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Researchers from the Catalysis Engineering (CatEng) and Heterogeneous Catalysis and Sustainable Chemistry (HCSC) groups at the Van ‘t Hoff Institute for Molecular Sciences (HIMS), together with their international collaborators, found a nifty way to improve catalyst performance in on-demand hydrogen generation.

Using a novel two-dimensional material as support, Thierry Slot, a joint PhD student of both groups, succeeded in changing the charge of catalytic particles, offering a new tool for the catalyst-engineering tool belt. Their results, published as an open-access paper in the international journal 2D Materials, have important implications for catalysts design and sustainable energy applications. Within just two weeks of publication, this paper became one of the ten most read papers of the journal!

Hydrogen generation

Hydrogen is the front-runner in our set of renewable fuels, but its high specific volume requires storage and transportation under high pressure. This is both hazardous and costly. An alternative is binding it using carrier molecules such as ammonia borane. These are safe to transport and can release hydrogen when required, using a catalyst.

Now, an international team lead by UvA scientists Dr Raveendran Shiju (CatEng) and Prof. Gadi Rothenberg (HCSC) has improved such catalysts by using a novel material, MXene, as support. The material has both ceramic and metallic properties, which enable an electronic interaction between MXene and platinum nanoparticles.

Thin oxide layer

The degree of surface oxidation of the MXene support is the key to tuning the charge of the particles. Traditional bulk oxide supports have fixed crystal structures and their specific surface modification is difficult. Yet as PhD student Slot explains: “Our method creates a unique thin oxide layer, different from those found on MXene or bulk metal oxides. This layer makes the platinum particles seven times more reactive.”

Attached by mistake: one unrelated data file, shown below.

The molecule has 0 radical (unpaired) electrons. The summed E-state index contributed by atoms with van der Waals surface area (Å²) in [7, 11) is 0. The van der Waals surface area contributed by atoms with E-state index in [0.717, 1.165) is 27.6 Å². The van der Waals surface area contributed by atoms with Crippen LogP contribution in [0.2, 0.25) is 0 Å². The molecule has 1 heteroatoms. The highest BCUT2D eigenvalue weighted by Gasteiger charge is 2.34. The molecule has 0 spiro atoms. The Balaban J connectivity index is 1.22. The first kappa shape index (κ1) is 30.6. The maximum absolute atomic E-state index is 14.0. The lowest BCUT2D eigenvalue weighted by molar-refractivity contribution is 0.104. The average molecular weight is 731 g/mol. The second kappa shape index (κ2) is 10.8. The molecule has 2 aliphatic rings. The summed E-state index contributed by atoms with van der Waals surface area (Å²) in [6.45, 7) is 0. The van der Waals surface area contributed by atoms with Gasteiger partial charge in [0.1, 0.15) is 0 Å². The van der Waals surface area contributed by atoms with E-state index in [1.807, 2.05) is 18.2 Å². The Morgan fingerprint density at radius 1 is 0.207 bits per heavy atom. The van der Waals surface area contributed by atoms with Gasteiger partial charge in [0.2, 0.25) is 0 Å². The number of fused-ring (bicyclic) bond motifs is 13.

MXene with a thin oxide layer interacting with the platinum nanoparticles. Image: HIMS.

The thin oxide layer on the catalyst surface holds the key to the high reactivity because it withdraws charge from the platinum particles, facilitating binding and reaction of electron-rich ammonia borane at the active sites. Different oxide layers give different metal-support interactions, and thus different catalyst activities. The variety in oxide layers enables the tuning of the charge at the particles, and with it their catalytic performance.

A new family of catalysts

Considering the growing number of MXene compositions and different oxidation methods, there is great potential to apply this technique to other MXene materials. The observed metal-support interaction offers a general tool for tuning the charge of particles and controlling their reactivity, not just for hydrogen generation reactions. Combining this with the increasing number of known MXene compositions opens exciting opportunities for catalysing chemical reactions.

The research is part of the NWO TOP-PUNT program Catalysis in Confined Spaces, carried out at the UvA Research Priority Area Sustainable Chemistry.

Original open-access paper

T.K. Slot, F. Yue, H. Xu, E.V. Ramos-Fernandez, A. Sepúlveda-Escribano, Z. Sofer, G. Rothenberg, N.R. Shiju: Surface oxidation of Ti3C2Tx enhances the catalytic activity of supported platinum nanoparticles in ammonia borane hydrolysis. 2D Mater. 2020, 8, 015001. DOI: 10.1088/2053-1583/ababef